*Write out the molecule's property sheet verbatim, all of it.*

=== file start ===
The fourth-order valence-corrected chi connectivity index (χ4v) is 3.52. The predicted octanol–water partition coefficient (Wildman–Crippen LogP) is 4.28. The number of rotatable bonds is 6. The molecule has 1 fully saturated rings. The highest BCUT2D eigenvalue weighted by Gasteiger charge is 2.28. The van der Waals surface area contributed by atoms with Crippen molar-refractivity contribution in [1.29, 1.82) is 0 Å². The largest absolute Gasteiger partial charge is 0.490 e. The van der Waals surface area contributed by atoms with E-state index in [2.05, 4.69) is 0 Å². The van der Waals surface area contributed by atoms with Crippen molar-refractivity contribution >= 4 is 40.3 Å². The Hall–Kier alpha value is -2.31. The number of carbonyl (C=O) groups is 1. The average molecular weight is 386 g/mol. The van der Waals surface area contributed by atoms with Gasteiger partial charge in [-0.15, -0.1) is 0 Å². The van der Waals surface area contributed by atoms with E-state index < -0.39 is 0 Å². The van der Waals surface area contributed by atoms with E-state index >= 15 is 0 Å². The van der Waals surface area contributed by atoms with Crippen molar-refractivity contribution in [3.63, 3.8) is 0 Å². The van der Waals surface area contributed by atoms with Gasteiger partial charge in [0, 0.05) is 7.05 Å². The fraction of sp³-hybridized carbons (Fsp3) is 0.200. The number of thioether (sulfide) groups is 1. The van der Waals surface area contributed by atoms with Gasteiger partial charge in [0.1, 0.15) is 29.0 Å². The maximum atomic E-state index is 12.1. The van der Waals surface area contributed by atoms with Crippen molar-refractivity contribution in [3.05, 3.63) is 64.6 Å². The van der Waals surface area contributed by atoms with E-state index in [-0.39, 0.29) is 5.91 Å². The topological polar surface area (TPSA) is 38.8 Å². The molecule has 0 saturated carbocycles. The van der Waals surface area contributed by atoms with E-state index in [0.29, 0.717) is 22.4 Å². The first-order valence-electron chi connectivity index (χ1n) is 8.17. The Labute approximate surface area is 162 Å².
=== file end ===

The fourth-order valence-corrected chi connectivity index (χ4v) is 3.52. The predicted octanol–water partition coefficient (Wildman–Crippen LogP) is 4.28. The number of rotatable bonds is 6. The molecule has 1 fully saturated rings. The highest BCUT2D eigenvalue weighted by Gasteiger charge is 2.28. The van der Waals surface area contributed by atoms with Crippen molar-refractivity contribution in [1.29, 1.82) is 0 Å². The largest absolute Gasteiger partial charge is 0.490 e. The van der Waals surface area contributed by atoms with E-state index in [2.05, 4.69) is 0 Å². The van der Waals surface area contributed by atoms with Crippen molar-refractivity contribution >= 4 is 40.3 Å². The Hall–Kier alpha value is -2.31. The number of carbonyl (C=O) groups is 1. The average molecular weight is 386 g/mol. The van der Waals surface area contributed by atoms with Gasteiger partial charge in [-0.15, -0.1) is 0 Å². The van der Waals surface area contributed by atoms with E-state index < -0.39 is 0 Å². The van der Waals surface area contributed by atoms with E-state index >= 15 is 0 Å². The van der Waals surface area contributed by atoms with Crippen molar-refractivity contribution in [3.63, 3.8) is 0 Å². The van der Waals surface area contributed by atoms with Gasteiger partial charge in [0, 0.05) is 7.05 Å². The fraction of sp³-hybridized carbons (Fsp3) is 0.200. The number of thioether (sulfide) groups is 1. The van der Waals surface area contributed by atoms with Gasteiger partial charge in [0.1, 0.15) is 29.0 Å². The maximum atomic E-state index is 12.1. The van der Waals surface area contributed by atoms with Crippen molar-refractivity contribution in [3.05, 3.63) is 64.6 Å². The van der Waals surface area contributed by atoms with E-state index in [-0.39, 0.29) is 5.91 Å². The topological polar surface area (TPSA) is 38.8 Å². The molecule has 0 saturated carbocycles. The van der Waals surface area contributed by atoms with E-state index in [0.29, 0.717) is 22.4 Å². The first-order valence-electron chi connectivity index (χ1n) is 8.17. The Labute approximate surface area is 162 Å².